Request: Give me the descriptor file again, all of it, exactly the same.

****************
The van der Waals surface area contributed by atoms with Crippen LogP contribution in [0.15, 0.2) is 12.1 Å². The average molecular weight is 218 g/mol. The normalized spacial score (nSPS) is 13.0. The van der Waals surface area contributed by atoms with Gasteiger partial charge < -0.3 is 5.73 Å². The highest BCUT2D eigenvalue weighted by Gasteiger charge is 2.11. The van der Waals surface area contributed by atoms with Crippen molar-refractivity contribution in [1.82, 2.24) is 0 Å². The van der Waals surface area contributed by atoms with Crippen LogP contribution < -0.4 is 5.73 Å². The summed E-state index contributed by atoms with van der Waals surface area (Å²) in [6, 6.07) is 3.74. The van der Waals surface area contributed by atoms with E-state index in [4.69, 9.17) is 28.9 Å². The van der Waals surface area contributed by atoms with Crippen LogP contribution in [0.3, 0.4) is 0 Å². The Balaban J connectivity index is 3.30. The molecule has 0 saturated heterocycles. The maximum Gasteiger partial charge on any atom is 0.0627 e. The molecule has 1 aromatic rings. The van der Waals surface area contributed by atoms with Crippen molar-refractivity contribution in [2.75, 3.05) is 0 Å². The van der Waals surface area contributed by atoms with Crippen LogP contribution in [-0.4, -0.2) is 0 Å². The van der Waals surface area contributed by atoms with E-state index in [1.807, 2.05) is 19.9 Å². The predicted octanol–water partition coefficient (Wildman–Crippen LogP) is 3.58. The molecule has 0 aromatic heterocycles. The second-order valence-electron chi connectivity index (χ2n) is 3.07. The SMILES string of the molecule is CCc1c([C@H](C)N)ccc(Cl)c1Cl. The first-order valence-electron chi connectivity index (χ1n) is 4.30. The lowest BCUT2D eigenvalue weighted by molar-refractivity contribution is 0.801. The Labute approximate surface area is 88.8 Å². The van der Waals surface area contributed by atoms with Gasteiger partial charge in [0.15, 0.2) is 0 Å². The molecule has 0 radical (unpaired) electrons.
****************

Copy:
The van der Waals surface area contributed by atoms with Crippen LogP contribution in [0.15, 0.2) is 12.1 Å². The average molecular weight is 218 g/mol. The normalized spacial score (nSPS) is 13.0. The van der Waals surface area contributed by atoms with Gasteiger partial charge < -0.3 is 5.73 Å². The highest BCUT2D eigenvalue weighted by Gasteiger charge is 2.11. The van der Waals surface area contributed by atoms with Crippen molar-refractivity contribution in [1.82, 2.24) is 0 Å². The van der Waals surface area contributed by atoms with Crippen LogP contribution < -0.4 is 5.73 Å². The summed E-state index contributed by atoms with van der Waals surface area (Å²) in [6, 6.07) is 3.74. The van der Waals surface area contributed by atoms with E-state index in [4.69, 9.17) is 28.9 Å². The van der Waals surface area contributed by atoms with Crippen LogP contribution in [0.3, 0.4) is 0 Å². The Balaban J connectivity index is 3.30. The molecule has 0 saturated heterocycles. The maximum Gasteiger partial charge on any atom is 0.0627 e. The molecule has 1 aromatic rings. The van der Waals surface area contributed by atoms with Crippen molar-refractivity contribution in [2.75, 3.05) is 0 Å². The van der Waals surface area contributed by atoms with Crippen LogP contribution in [-0.4, -0.2) is 0 Å². The van der Waals surface area contributed by atoms with E-state index in [1.807, 2.05) is 19.9 Å². The predicted octanol–water partition coefficient (Wildman–Crippen LogP) is 3.58. The molecule has 0 aromatic heterocycles. The second-order valence-electron chi connectivity index (χ2n) is 3.07. The SMILES string of the molecule is CCc1c([C@H](C)N)ccc(Cl)c1Cl. The first-order valence-electron chi connectivity index (χ1n) is 4.30. The lowest BCUT2D eigenvalue weighted by molar-refractivity contribution is 0.801. The Labute approximate surface area is 88.8 Å². The van der Waals surface area contributed by atoms with Gasteiger partial charge in [0.15, 0.2) is 0 Å². The molecule has 0 radical (unpaired) electrons.